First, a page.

Thursday afternoon, Kerry sat in the convenience store parking lot, watching the neon letters as they faltered in their luminosity. He stared at the four tickets in his right hand, each emblazoned with the Powerball logo. He bought the tickets Monday afternoon after work. He handed the clerk a $20 bill. When she attempted to give him the $8 in change, he declined. “That’s for you.” She made eye contact and smiled. “Well, thank you! That’s generous!” Kerry found himself avoiding places that didn’t allow their employees to be tipped.
2020 reaffirmed his promise to tip the clerks as much as he could. Typically, any winnings from his winning tickets served as tips too. Admittedly, there were days when his tips were a bit excessive. Everyone walked away with a smile, though, Kerry first among them. Though Kerry wasn’t a believer in karma or being rewarded for good acts, the idea did cross his mind each time he bought lottery tickets. If such behavior earned rewards, Kerry paid his dues in the year of Covid. Probably hundreds of dollars. Indeed, many clerks said “Thanks!” or “Have a good afternoon!” to him with enthusiasm after buying tickets. Even if he failed to win, his choices left people with a smile.
A few times, Kerry waited weeks to check his tickets. The idea of unknowingly walking around for days without knowing he was rich was compelling. On a few occasions, he was one number away from a big win. In those instances, he ensured that the money went to people who needed it. He shocked a few people. His mental notebook slowly filled with moments of surprise. That’s what he thought the lottery would do for him; fill him with the possibility of a creative life instead of the constancy of necessity. Kerry wasn’t one to dwell on material things.
Unlike his contemporaries, Kerry told people that if he were to win one of the outrageous prizes, he would reward dozens of people. His win would result in a gaggle of millionaires. And although he wasn’t much on the idea of being rich, he was a huge fan of options. Few people outside his close circle thought he might be telling the truth. Everyone claims they will reward those closest to them. Kerry planned to reward both friend and foe. Not in equal measure, but enough to create happiness and to clear his ledgers.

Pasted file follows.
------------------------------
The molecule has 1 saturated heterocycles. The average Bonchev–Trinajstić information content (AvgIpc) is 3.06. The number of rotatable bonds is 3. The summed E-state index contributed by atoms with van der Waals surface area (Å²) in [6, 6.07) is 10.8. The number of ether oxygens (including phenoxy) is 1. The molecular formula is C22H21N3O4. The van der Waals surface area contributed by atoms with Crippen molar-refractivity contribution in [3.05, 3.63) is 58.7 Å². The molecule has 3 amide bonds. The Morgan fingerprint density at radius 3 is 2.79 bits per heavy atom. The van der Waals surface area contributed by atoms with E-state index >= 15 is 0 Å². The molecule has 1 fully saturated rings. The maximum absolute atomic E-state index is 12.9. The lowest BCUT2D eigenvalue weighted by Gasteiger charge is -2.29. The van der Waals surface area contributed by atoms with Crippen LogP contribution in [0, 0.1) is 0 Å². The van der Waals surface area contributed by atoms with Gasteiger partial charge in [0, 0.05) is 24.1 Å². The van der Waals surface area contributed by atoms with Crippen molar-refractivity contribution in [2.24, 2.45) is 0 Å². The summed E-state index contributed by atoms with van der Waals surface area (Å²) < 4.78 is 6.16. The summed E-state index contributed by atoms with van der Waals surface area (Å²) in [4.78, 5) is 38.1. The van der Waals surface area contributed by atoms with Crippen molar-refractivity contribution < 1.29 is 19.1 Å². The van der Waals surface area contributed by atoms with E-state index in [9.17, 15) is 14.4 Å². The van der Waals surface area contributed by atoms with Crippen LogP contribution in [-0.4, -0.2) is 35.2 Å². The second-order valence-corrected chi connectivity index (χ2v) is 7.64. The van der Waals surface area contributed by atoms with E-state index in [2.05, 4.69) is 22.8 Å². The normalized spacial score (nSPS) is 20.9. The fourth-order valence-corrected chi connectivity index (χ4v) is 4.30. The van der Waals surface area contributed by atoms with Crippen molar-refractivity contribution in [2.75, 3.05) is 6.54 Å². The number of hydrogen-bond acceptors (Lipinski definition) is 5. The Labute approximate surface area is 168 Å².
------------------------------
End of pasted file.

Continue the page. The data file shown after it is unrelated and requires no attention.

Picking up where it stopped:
The year of Covid drew to a close without a significant win. Kerry didn’t falter in his enthusiasm, though. For him, it was about continuing the tradition of rewarding people unexpectedly. As long as he stepped up to the plate, his swing might reward him. And if it did, he knew that the world around him would change for a lot of people. He didn’t plan on giving it away to preach an example. He wanted to give it away to make happiness.
At work on Thursday, Kerry avoided the water cooler chatter about who might have won the Powerball the night before. Kerry’s four tickets were folded in his billfold with several previous tickets that were still unchecked. He stopped at the store on the corner with the friendliest clerks. As he turned off the engine, the hair stood up on the back of his neck. He went inside and bought tickets for the Friday and Saturday night drawings. Instinctively, he opted to avoid the self-service ticket checker to the right of the cashier station.
He returned to his car and searched for the winning numbers for last night’s drawing. Fundamentally, he already knew what he’d find. On the third ticket, he saw it: 15 21 40 64 66 03. He won $790 million, half of which he would share with another winner. On a certain level, it failed to surprise him. He simply knew. His smile widened, one years in the making.
Kerry exited the car once again and went inside. He handed the clerk the $200 cash he had hidden in his billfold. “I’ll be back soon. Write down the name of every clerk who works here. Thanks!” The clerk stood speechless as Kerry left without waiting for a reply.
As Kerry started the car to drive away, he was trying to figure out how many people he could reward with $220 million.
Karma was in his heart.
He couldn’t wait for the mayhem of infectious joy to spread around him.
But first, he would live a few quiet days with the secret swirling inside him.